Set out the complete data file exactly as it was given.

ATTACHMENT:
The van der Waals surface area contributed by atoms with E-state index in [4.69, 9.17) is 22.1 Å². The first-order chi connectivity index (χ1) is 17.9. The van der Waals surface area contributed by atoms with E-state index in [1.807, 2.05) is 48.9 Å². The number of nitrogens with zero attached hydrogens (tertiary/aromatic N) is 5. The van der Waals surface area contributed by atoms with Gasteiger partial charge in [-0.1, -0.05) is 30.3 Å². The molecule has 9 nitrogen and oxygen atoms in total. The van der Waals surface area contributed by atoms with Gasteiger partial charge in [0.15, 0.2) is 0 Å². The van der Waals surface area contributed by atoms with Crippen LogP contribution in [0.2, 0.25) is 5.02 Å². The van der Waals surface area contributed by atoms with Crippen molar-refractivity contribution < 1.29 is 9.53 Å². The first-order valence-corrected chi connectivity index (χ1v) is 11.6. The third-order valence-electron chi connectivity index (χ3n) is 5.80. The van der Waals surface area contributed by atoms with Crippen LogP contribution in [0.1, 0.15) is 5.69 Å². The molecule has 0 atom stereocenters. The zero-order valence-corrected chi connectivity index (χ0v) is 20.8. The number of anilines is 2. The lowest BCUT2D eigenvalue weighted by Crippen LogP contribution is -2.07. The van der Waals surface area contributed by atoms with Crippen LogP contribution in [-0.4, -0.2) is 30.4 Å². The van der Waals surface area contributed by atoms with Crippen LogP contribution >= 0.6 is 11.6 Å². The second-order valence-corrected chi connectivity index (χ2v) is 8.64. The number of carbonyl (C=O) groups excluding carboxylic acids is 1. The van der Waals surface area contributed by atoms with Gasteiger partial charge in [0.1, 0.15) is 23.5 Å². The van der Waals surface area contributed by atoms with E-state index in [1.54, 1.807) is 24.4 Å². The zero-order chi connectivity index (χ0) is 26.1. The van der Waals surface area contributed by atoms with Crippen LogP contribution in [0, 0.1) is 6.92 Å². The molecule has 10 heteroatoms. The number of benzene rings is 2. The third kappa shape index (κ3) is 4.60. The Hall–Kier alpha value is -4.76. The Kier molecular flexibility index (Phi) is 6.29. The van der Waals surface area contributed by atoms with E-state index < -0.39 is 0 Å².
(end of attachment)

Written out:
The van der Waals surface area contributed by atoms with E-state index in [4.69, 9.17) is 22.1 Å². The first-order chi connectivity index (χ1) is 17.9. The van der Waals surface area contributed by atoms with E-state index in [1.807, 2.05) is 48.9 Å². The number of nitrogens with zero attached hydrogens (tertiary/aromatic N) is 5. The van der Waals surface area contributed by atoms with Gasteiger partial charge in [-0.1, -0.05) is 30.3 Å². The molecule has 9 nitrogen and oxygen atoms in total. The van der Waals surface area contributed by atoms with Gasteiger partial charge in [0.15, 0.2) is 0 Å². The van der Waals surface area contributed by atoms with Crippen LogP contribution in [0.2, 0.25) is 5.02 Å². The van der Waals surface area contributed by atoms with Crippen molar-refractivity contribution < 1.29 is 9.53 Å². The first-order valence-corrected chi connectivity index (χ1v) is 11.6. The third-order valence-electron chi connectivity index (χ3n) is 5.80. The van der Waals surface area contributed by atoms with Crippen LogP contribution in [0.1, 0.15) is 5.69 Å². The molecule has 0 atom stereocenters. The zero-order valence-corrected chi connectivity index (χ0v) is 20.8. The number of anilines is 2. The lowest BCUT2D eigenvalue weighted by Crippen LogP contribution is -2.07. The van der Waals surface area contributed by atoms with Crippen LogP contribution in [-0.4, -0.2) is 30.4 Å². The van der Waals surface area contributed by atoms with Crippen LogP contribution >= 0.6 is 11.6 Å². The second-order valence-corrected chi connectivity index (χ2v) is 8.64. The number of carbonyl (C=O) groups excluding carboxylic acids is 1. The van der Waals surface area contributed by atoms with Gasteiger partial charge in [0.1, 0.15) is 23.5 Å². The van der Waals surface area contributed by atoms with E-state index in [1.54, 1.807) is 24.4 Å². The zero-order chi connectivity index (χ0) is 26.1. The van der Waals surface area contributed by atoms with Crippen LogP contribution in [0, 0.1) is 6.92 Å². The molecule has 10 heteroatoms. The number of benzene rings is 2. The third kappa shape index (κ3) is 4.60. The Hall–Kier alpha value is -4.76. The Kier molecular flexibility index (Phi) is 6.29. The van der Waals surface area contributed by atoms with E-state index < -0.39 is 0 Å².